And after six days Jesus taketh Peter, James, and John his brother, and bringeth them up into an high mountain apart, And was transfigured before them: and his face did shine as the sun, and his raiment was white as the light. And, behold, there appeared unto them Moses and Elias talking with him. Then answered Peter, and said unto Jesus, Lord, it is good for us to be here: if thou wilt, let us make here three tabernacles; one for thee, and one for Moses, and one for Elias. While he yet spake, behold, a bright cloud overshadowed them: and behold a voice out of the cloud, which said, This is my beloved Son, in whom I am well pleased; hear ye him. And when the disciples heard it, they fell on their face, and were sore afraid. And Jesus came and touched them, and said, Arise, and be not afraid. And when they had lifted up their eyes, they saw no man, save Jesus only.
The account quoted above is usually called the transfiguration of Christ. It is also found in Mark 9:2-8 and Luke 9:28-36. Many wonder why it happened and why it is recorded for us. In a quick survey, we see that Jesus takes Peter, James, and John up a high mountain where they see a vision (Jesus calls it a vision in Matthew 17:9) of a shining Christ. Then they see Moses and Elijah appear and talk with Him. Impetuous Peter then sticks his foot in his mouth and says to Jesus, “Lord, it is good for us to be here: if thou wilt, let us make here three tabernacles; one for thee, and one for Moses, and one for Elias” (Matthew 17:4). Oops. Not good. Why? That’s the point of this article, and, I believe, the point of the transfiguration itself.
Let’s notice some things. In verse 2, the word “transfigured” is translated from the Greek word metemorphōthē. As you might guess, this is the word from which we get the word metamorphosis. This English word is often used for the change in form that some insects undergo (for example, caterpillar to butterfly). In this vision, Jesus underwent a dramatic transformation. Matthew says that “his face did shine as the sun” (verse 2). The word “shine” is elampsen, and it means “radiate.” In other words, He was not reflecting light, He was a source of light, “as the sun.” His clothes also were “white as the light,” “shining, exceeding white as snow” (Mark 9:3), and, “white and glistering” (Luke 9:29).
Matthew next says that Moses and Elijah appeared, “talking with him” (Matthew 17:3). Mark says the same thing, but Luke adds that they “appeared in glory” (Luke 9:31). Although glory indicates a splendor, without the detail used to describe Christ, we are left to conclude that their glory did not equal that of Christ’s. Discussing the resurrection body, Paul gives this example: “There is one glory of the sun, and another glory of the moon, and another glory of the stars: for one star differeth from another star in glory” (1 Corinthians 15:41). Although all of these celestial bodies have a glory, not all are equal. In the transfiguration account, only Christ is described as radiating as the sun.
The Conversation About Jesus’ Exodus
Neither Matthew nor Mark give any indication of what Moses and Elijah spoke with Jesus about, but Luke says they, “spake of his decease which he should accomplish at Jerusalem” (Luke 9:31). This is a little misleading to a modern English reader. “Decease” to us means “death.” But it used to mean “departure.” The Greek word translated “decease” here is exodon. In other words, as a literal translation would say, they “spoke of his exodus that he was about to fulfill in Jerusalem.”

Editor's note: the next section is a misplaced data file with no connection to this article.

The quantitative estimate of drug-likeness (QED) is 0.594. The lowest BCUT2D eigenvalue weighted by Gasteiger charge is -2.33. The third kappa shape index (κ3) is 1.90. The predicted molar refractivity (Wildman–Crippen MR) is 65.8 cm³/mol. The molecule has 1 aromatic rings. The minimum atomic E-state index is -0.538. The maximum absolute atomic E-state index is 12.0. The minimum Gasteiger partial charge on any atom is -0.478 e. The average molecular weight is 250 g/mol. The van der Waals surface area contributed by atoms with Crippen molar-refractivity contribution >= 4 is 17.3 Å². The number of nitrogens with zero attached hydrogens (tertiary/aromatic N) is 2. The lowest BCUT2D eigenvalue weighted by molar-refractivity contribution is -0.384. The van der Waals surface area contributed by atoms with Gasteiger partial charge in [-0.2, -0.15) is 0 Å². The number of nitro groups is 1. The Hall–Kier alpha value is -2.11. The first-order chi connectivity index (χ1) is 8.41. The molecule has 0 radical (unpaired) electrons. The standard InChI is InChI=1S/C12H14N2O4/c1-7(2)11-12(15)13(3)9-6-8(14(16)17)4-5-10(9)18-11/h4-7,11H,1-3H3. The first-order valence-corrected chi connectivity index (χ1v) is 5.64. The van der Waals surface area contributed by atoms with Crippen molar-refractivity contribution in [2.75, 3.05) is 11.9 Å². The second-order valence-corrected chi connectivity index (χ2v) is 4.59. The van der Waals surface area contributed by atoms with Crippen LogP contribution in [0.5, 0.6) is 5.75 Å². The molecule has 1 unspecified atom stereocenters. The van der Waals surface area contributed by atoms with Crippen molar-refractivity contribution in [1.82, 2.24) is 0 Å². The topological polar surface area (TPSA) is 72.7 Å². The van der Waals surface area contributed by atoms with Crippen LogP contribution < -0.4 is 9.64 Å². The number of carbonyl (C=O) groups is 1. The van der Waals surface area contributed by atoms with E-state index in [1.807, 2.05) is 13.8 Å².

We don’t often hear of the fact that Jesus Christ led a second exodus, but He did. In fact, Moses’ leading the children of Israel out of Egypt was only a type of the real exodus that Christ led. Another shadow of the real exodus was when the angels led Lot and his wife and daughters out of Sodom. These Old Testament exoduses were merely types of Jesus, by His atoning death on the cross, leading His people out of the bondage of sin and slavery to the law that was typified by Jerusalem (notice Galatians 4:25). In fact, God calls the city “where also our Lord was crucified,” obviously meaning Jerusalem, “Sodom and Egypt” (see Revelation 11:8). So, Jesus was discussing with Moses and Elijah the exodus in which He was about to lead His people out of sin and bondage to the law.
I should mention that this conversation was itself a picture. Moses and Elijah were representatives of the Old Testament. Moses was the great lawgiver, and Elijah was a great prophet. They stood for the “law and the prophets,” the Old Testament. When Peter, James, and John saw Jesus conversing with Moses and Elijah about His exodus, they were seeing a picture of Jesus informing the law and the prophets about His work of redemption. The reality of this picture did not happen at the moment of the transfiguration. It happened throughout the period of the Old Testament as God revealed to the Old Testament saints the truth of what the coming Messiah was going to do. This then showed itself in all of the laws, rituals, writings, and prophecies of the Old Testament, all of which were fulfilled in Christ (see, for example, Matthew 5:17).
The Superiority of Jesus and the New Testament